Tatiana - In Bed With A FriendWednesday, January 15, 2014
|Nightwing, 1977, back cover - Photograph Emily A. Smith|
This was going to be about all the authors I have met through the years and how I photographed many of them. But it’s not. That will have to be for another day.
This will be about an author I have never met but one whose literary output (almost all of it) has at one time been at my bedside table.
I first “met” Martin Cruz Smith in 1979 in his 1977 book Nightwing. I was a fan by 1981 when I read his first Arkady Renko Gorky Park. In 1986 I was fascinated by his novelized account of the making of the atom bomb, Stallion Gate and the fact that it dovetailed perfectly with another favourite book of mine, the non fiction version, Richard Rhodes’s The Making of the Atom Bomb which appeared that same year.
I have had Cruz Smith in bed since. One novel of his that has special significance (one of wonder) is his 1996 Rose in which the protagonists and action all share a Victorian coal mining town called Wigan.
|Tatiana, 2013, author photograph Doug Menuez|
Here is the beginning of Chapter 4
The Cannel Room was the strangest dining room Blair had ever seen.
Bishop Hannay sat at the head of the table. Around it where his sister-in-law, Lady Rowland; Reverend Chubb; a union man named Fellowes; Lady Rowland’s daughter Lydia; Earnshaw, the member of Parliament from the train; Leveret Blair; and at the foot of the table and empty chair.
The Cannel Room’s ceiling, walls and wainscoting were paneled in polished black stone. Table and Queen Anne chairs were hand-turned work of the same material. Chandelier and candelabras seemed carved of ebony. Yet the walls showed no marble veins. The weight of the chairs was wrong. The temperature was wrong; marble always felt cooler than the air around it, but when Blair laid his hand on the table it was almost warm. Properly so, since cannel was jet, a form of exceedingly fine coal. He had seen sculptures in black cannel. The Cannel Room was the only room made entirely of coal, and it was famous. Its effect was heightened by contrasts: the luminous shimmer of silver and crystal on the black table, the deep purple of Lady Rowland’s gown, the camellia-white of Miss Rowland’s dress.
The men – except for Blair, of course – were all dressed for dinner in black, Hannay and Chubb in cassocks. The butler was assisted by four footmen in black satin livery. The floor was carpeted in black felt to silence the sound of their feet. The effect was as if they were dining in an elegant hall far below the surface of the earth. Blair ran his hand over the table and looked at his palm. Clean: not a speck of carbon dust, not an atom, not a mote.
Rose, Martin Cruz Smith 1996
In these pages I have often harped of the advantages (even after you calculate the expense) of a hard copy, daily delivered NY Times that crashes on my front door in the middle of the night 365 days of the year.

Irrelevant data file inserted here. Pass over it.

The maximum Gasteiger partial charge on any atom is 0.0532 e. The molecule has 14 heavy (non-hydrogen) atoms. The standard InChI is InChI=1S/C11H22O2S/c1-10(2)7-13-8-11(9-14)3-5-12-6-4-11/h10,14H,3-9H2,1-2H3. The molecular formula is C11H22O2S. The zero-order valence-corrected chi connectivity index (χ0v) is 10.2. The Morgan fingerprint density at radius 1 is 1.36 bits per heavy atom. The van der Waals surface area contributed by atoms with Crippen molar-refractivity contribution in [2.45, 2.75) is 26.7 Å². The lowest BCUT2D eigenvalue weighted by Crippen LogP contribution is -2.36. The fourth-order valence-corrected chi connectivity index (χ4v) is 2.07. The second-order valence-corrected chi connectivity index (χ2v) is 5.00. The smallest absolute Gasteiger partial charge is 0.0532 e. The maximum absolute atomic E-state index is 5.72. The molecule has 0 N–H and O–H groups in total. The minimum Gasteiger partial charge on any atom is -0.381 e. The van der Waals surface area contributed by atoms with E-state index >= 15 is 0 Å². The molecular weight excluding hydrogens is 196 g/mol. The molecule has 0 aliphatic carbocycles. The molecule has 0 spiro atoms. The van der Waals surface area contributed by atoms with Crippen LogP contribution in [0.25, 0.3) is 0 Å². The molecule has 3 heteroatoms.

Consider this. On Tuesdays the NY Times has a section called Science Times. It was on November 12, 2013 that I read the incredible revelation that Martin Cruz Smith’s latest, Tatiana and the previous (and also Arkady Renko novel) Three Stations had both been dictated by Martin Cruz Smith to his wife because he is unable to type or write. He has Parkinson’s. Not even his publisher or his agent knew of this.
I wonder how many reading of this might have known or found the story imbedded somewhere in the digital version of the newspaper?
No, I have never even had a glimpse of the real man and yet as I look at all his author photographs he has aged like many of my favourite subjects that I come back year after year to take their portrait. I see Cruz Smith's portraits almost as my own.
Tatiana was a two nights-in-bed read and the first three paragraphs are killer takes on a young man who cycles on a very expensive bike. I called up two of my friends who are cyclists (big time). One is Andrew Taylor from Yorkshire who lives in Guadalajara the other is Vancouver photographer Hans Sipma. The latter once visited me riding on the most expensive bicycle I have ever seen. Sipma said, "I cannot afford the car I would want to have, a Ferrari, so this is the next best thing.”
I will not tell you more except for two things, one mentioned in the Science Times article. In the book one of the significant pieces of evidence is the cyclist/translator’s notebook that nobody can read. It is covered in symbols nobody can decipher. It seems that the NY Times reporter found this in parallel to Cruz Smith’s brain degeneration in which even taking notes is an impossible task. For me the other dovetailing fact, much more relevant vis à vis Parkinson’s is that we find out that in the previous novel, Three Stations, Arkady Renko has been shot by a very young chess master and the bullet has lodged in his brain. Renko survives but the bullet is irreparably in place and at any time (readers will never know until it happens) it will move just a smidgen to end Arkady’s long career.
The book read I felt a momentary depression. When is the next one? Will I be around for it? And then by the next morning all was forgotten when two new books by an old friend, J. Robert Janes, Bellringer and Tapestry arrived from Amazon.
You see, it does not make any difference with whom I warm my bed, as long as it is a friend.
And before I forget, there is no coal room in Tatiana but there is a strange and very big building in Kaliningrad painted blue so that it will blend with the sky and not be seen by a visiting Putin.
And just as sure that I know that the bullet will not ever budge in Arkady Renko's brain, I know that Martin Cruz Smith will be in my bed for years to come.